"Go Away Mommy! Daddy Reads to Me!" How to Deal with Parental Preferences

“No—Daddy reads to me!” Tamisa exclaims when her mom, Audra, plops down beside her, eager to start the bedtime book. Audra, hurt, pleads: “But it’s mommy’s turn and I love reading books with you.” Tamisa responds: “I want daddy!!” Audra slams the book on the floor as she says, “You’re making mommy very sad.” She promptly exits the room as she is shouting to dad that Tamisa is all his.

Playing parental favorites, while very painful for the parent who is experiencing the rejection, is actually quite common. It’s almost always situational, not personal. Some children forge a fierce attachment to the parent who is acting as the primary caregiver—the one doing most of the diapering, feeding, bathing, and comforting. It doesn’t happen solely in families with a stay-at-home parent, but usually occurs when one parent shoulders the bulk of the caregiving responsibility. Children may make a strong association about who they feel safe with and trust and glom on to that person exclusively, even if the other parent is very loving and involved. Sometimes it’s the opposite, the parent who is less available becomes special in the child’s mind and so the child demands to have that parent to herself.  It is also common for a child to favor one parent over the other after the birth of a new baby. In some cases, the older child comes to rely more heavily on the parent who hasn’t given birth, whom they perceive as more available. Other times it’s the converse, the child clings to the parent who gave birth as a result of the jealousy she feels about the attention the new baby is getting. And sometimes the genesis of the preference is unclear, but it is usually a way to cope with a complex or challenging experience the child is trying to manage.   

 

Regardless of the reason for the preference, it is important for your child’s healthy development (and for a healthy marriage or partnership!) that she develop a close, trusting relationship with both parents. (For single parents, this same favoritism dynamic can occur with other trusted caregivers.) It is also important that she not be in a position to decide who does what when it comes to parenting. So, what can you do?

Don’t react to your child’s rejection, as hard as that may seem. It’s not personal and does not mean he loves one parent more than the other. If you take it personally, you are more likely to respond with hurt and anger, which may perpetuate the preference. Further, when you act defensively it is confusing and overwhelming to your child, since this is not his intention, and can further complicate his ability to move through this phase.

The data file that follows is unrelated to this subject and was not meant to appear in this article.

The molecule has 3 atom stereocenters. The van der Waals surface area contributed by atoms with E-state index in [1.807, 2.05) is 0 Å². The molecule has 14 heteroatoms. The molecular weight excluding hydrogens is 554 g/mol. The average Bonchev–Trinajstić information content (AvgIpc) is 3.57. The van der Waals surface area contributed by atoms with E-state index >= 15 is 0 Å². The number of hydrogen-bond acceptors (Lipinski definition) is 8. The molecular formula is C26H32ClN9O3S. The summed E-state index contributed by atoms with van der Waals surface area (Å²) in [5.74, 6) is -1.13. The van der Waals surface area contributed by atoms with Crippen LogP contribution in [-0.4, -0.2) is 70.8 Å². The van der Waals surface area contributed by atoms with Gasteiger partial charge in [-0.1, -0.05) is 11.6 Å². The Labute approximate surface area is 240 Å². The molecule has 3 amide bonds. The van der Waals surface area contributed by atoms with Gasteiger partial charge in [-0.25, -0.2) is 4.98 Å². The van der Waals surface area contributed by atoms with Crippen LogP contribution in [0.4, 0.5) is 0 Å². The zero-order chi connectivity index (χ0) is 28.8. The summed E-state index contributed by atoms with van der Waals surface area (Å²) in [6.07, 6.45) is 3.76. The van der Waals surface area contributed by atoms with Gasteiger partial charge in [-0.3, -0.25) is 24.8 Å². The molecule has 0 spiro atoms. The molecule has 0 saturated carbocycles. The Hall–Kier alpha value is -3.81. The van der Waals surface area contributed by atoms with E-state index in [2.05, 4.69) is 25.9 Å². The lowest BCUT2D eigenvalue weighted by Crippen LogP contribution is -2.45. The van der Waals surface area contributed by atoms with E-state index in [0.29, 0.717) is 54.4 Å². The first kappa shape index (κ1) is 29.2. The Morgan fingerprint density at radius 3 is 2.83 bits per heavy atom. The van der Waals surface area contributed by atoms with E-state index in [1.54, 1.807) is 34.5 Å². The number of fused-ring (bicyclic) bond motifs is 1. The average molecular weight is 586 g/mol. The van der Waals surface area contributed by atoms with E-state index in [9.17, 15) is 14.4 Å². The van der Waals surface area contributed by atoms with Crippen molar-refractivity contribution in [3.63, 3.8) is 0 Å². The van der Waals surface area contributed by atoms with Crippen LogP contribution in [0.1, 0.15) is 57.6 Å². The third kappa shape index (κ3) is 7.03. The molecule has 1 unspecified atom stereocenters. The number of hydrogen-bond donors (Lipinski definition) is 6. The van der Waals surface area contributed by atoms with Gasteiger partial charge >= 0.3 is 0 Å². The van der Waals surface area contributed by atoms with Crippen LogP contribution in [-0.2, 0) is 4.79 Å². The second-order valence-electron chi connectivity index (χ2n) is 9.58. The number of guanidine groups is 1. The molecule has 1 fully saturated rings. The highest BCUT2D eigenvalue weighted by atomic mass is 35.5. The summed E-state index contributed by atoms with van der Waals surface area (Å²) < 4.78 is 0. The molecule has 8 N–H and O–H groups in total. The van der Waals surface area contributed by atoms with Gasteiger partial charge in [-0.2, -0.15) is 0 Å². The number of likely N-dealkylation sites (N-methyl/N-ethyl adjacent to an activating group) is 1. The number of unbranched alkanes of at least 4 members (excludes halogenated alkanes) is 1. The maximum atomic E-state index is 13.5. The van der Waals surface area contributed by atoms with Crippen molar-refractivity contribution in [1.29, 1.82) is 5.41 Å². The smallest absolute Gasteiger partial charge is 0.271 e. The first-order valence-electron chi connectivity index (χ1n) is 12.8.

Validate your child’s feelings, but don’t give in to her demands. “I know grandma lets you have 2 cookies after dinner, but my rule is 1 cookie. Grownups sometimes have different rules.” Or, “I know you want daddy to read tonight. But it’s mommy’s turn and I love reading books with you. Your choice is for mommy to read or to just go to sleep. You decide.” Another options is to just go ahead and start reading. Showing your child with your actions that you are not going to get into a debate will often lead to acceptance and adaptation. Your tone should be totally upbeat and matter-of-fact, not tinged with hurt or annoyance. You are setting a limit— showing your child that you acknowledge her desire, but also that she is not the decider when it comes to parenting.

Agree to work as a team to show your child you are united and supportive of each other.  The preferred parent needs to send the message to the child that he will not participate in the favoritism. In the case above, that would mean Dad not stepping in to read after the rejection of Mom, but instead, lovingly confirm that it’s Mom’s turn. This is critical because your child will look to the preferred parent for cues about how to respond, so that parent’s reaction is especially important.   

Create opportunities for the rejected parent to have special time with the child. This provides a chance for the her to reframe her relationship with that parent. If the child protests and cries when the preferred parent leaves, the remaining parent should validate the child’s feelings and then just start engaging in an activity he enjoys. “I know you are sad to see daddy leave. He’ll be back after your nap. I am going to play with the trains. I hope you’ll join me soon.”

Consistently responding to these kinds of situations in this sensitive way will enable your child to work it through and benefit from a loving, close relationship with both his parents.

 

 

 

 

 

7 Common Parenting Strategies That Backfire with Toddlers and How to Avoid Them

Almost every parent who reaches out to me for help starts with a description that goes something like this: "Henry can be the most delightful child. He is curious, extremely clever, and very funny. But he won't listen to anything we say. He argues and negotiates about everything and throws tantrums when he doesn't get his way. We feel like all we are doing is yelling and getting into power struggles with him. Help!"  

The bottom line: toddlers are marvelous, and also maddening.